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Foreign Film Golden Globe nominees to screen at American Cinematheque; season's greetings from Rod Serling

December 25, 2009 |  9:51 am

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All five of the features nominated for a Golden Globe in the best foreign-language film category will be screened by the American Cinematheque from Jan. 11-15, followed by a special round-table discussion with the directors of each of the films on Jan. 16. Michael Haneke's Palm d'Or-winning "The White Ribbon" and Jacques Audiard's "A Prophet," which claimed the Grand Jury Prize at the 2009 Cannes Film Festival, will play at the Egyptian in Hollywood on Jan. 11 and 12, respectively, while Giuseppe Tornatore will introduce (schedule permitting) a Jan. 13 showing of his Pasinetti Award-winning "Baaria" at the Aero in Santa Monica. The Aero will also host Pedro Almodovar's Golden Palm-nominated "Broken Embraces" on Jan. 14 and Sebastian Silva's Sundance Jury Prize winner, "The Maid," on Jan. 15 (Silva is scheduled to introduce the screening, schedule permitting). The round-table seminar with all five Golden Globe-nominated filmmakers will take place on Jan. 16 at the Egyptian, and is free to the public. Here's an excellent way to narrow down your bets for which film will take the trophy at the Globes ceremony -- which, lest you forget, is Jan. 17.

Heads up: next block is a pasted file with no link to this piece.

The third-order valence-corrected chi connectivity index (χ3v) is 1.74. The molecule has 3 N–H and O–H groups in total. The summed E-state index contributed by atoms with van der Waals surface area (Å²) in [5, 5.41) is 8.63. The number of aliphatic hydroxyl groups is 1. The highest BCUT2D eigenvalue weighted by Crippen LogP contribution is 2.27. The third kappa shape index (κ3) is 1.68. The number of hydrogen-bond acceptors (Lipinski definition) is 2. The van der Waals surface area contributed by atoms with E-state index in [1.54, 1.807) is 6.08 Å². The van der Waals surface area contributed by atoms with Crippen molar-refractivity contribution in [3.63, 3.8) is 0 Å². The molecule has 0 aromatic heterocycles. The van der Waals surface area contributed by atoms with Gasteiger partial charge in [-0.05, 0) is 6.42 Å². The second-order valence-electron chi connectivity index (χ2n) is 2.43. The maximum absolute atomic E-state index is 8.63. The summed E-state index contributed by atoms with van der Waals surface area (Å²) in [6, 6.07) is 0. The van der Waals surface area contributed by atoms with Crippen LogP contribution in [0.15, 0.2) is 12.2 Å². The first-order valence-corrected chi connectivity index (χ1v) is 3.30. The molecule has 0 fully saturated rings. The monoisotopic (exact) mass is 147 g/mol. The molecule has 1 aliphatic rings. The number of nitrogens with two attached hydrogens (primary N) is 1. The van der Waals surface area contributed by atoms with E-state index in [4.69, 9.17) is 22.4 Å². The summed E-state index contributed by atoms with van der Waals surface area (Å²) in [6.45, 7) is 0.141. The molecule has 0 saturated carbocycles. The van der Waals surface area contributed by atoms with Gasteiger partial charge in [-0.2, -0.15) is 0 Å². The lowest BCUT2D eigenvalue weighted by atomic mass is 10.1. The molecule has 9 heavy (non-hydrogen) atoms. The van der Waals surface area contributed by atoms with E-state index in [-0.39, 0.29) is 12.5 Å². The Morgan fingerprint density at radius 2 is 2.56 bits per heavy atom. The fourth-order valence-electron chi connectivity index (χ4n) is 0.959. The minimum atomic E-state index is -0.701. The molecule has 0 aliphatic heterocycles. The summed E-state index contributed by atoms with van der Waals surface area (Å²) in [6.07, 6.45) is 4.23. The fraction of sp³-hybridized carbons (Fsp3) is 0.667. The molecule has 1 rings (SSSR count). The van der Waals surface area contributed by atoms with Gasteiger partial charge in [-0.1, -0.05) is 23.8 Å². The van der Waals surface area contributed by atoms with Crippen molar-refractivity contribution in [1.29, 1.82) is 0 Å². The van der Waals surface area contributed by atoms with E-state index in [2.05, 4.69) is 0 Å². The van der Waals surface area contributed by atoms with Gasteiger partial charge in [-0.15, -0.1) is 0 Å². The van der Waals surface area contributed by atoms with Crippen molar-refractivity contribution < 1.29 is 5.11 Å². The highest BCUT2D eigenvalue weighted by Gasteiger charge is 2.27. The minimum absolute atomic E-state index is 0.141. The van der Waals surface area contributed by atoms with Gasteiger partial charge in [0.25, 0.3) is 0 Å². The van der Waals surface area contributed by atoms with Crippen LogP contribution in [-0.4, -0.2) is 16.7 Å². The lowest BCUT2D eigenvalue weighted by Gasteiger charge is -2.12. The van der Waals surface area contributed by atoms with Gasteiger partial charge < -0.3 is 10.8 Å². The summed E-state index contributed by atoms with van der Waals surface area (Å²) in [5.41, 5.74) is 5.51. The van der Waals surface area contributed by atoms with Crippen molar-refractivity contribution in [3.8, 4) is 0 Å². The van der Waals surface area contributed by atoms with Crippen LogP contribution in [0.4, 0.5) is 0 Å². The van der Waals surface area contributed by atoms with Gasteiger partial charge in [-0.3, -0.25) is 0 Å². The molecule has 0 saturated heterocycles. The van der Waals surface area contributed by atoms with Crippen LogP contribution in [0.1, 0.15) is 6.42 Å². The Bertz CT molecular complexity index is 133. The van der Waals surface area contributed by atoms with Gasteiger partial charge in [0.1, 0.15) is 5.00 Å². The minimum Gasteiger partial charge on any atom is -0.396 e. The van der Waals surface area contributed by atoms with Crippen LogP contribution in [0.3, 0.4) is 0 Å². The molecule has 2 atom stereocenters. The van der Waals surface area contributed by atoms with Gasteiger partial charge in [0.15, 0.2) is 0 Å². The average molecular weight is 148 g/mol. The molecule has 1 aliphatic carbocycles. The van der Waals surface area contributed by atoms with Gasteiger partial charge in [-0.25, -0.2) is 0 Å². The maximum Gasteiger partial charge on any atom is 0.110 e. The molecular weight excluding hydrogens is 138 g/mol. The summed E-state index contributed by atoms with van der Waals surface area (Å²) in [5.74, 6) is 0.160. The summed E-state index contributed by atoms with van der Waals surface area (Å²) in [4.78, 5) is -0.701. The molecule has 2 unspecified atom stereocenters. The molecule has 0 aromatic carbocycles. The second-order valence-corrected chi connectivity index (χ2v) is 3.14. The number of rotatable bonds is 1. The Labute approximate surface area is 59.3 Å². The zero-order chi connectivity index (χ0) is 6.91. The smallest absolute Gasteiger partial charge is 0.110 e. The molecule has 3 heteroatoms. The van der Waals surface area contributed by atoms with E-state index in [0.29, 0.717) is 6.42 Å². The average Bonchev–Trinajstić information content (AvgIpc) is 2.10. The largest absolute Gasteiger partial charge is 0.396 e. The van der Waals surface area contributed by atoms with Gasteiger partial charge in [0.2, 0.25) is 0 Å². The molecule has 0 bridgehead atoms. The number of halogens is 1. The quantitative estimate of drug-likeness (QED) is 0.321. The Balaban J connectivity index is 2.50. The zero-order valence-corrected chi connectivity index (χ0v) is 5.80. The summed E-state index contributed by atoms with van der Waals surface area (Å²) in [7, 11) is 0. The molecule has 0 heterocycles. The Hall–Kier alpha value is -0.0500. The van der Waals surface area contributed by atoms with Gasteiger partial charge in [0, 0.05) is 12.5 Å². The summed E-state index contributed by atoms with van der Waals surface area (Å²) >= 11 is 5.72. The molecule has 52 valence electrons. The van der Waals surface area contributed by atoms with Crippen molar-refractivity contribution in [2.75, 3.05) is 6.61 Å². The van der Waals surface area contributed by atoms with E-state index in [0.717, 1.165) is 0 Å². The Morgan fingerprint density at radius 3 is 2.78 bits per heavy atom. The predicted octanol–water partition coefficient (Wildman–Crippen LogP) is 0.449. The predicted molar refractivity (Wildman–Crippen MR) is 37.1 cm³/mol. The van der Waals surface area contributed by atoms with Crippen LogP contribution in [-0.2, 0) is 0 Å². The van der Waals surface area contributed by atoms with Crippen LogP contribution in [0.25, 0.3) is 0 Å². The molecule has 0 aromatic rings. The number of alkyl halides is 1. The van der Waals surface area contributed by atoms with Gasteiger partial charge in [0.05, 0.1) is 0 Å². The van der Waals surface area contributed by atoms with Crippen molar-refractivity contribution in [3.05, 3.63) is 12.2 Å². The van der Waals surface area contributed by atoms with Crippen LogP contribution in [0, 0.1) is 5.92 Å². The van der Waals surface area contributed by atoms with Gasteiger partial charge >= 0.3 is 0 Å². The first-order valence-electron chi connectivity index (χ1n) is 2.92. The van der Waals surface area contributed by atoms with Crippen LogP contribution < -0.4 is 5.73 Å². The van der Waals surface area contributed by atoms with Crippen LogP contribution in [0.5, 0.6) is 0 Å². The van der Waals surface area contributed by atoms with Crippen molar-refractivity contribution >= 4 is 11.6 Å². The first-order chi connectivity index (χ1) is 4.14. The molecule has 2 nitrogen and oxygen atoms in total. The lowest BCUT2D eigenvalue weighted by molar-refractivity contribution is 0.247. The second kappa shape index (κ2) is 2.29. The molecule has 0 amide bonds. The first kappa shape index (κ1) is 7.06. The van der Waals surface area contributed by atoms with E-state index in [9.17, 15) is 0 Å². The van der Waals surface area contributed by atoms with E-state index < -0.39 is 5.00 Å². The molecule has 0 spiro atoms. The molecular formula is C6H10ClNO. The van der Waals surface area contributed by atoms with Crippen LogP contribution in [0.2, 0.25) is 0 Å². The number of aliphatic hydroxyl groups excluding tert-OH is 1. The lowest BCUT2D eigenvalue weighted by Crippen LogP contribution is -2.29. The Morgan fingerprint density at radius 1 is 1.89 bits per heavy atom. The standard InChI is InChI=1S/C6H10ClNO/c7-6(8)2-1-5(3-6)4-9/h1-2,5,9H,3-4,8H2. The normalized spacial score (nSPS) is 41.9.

And since it's Christmas, let's sign off on this post with a bit of rarely-seen holiday cheer from multiple Emmy-winner (as well as a Golden Globe and Peabody Award-winner) Rod Serling and his 1970-1973 series "Night Gallery." The show's tone hewed closer to the horrific than the speculative nature of his work on "The Twilight Zone," though on occasion, Serling's penchant for thoughtful drama was allowed to shine through. "The Messiah on Mott Street," which first aired on Dec. 15, 1971, is one such episode; in it, Edward G. Robinson (in one of his final screen performances) is an elderly man on the brink of death who clings to the notion that the Messiah will spare him from the Angel of Death and allow him to continue to care for his grandson. Robinson is, of course, marvelous, and he's ably matched by Yaphet Kotto as the most likely candidate for the Angel, and Tony Roberts as Robinson's doctor. You can ignore the second episode, "The Painted Mirror," with Zsa Zsa Gabor (ahem) and enjoy this lovely and lightly macabre nod to the holidays from one of television's masters.



-- Paul Gaita

Photo: From "Broken Embraces." Credit: Universal International Pictures.

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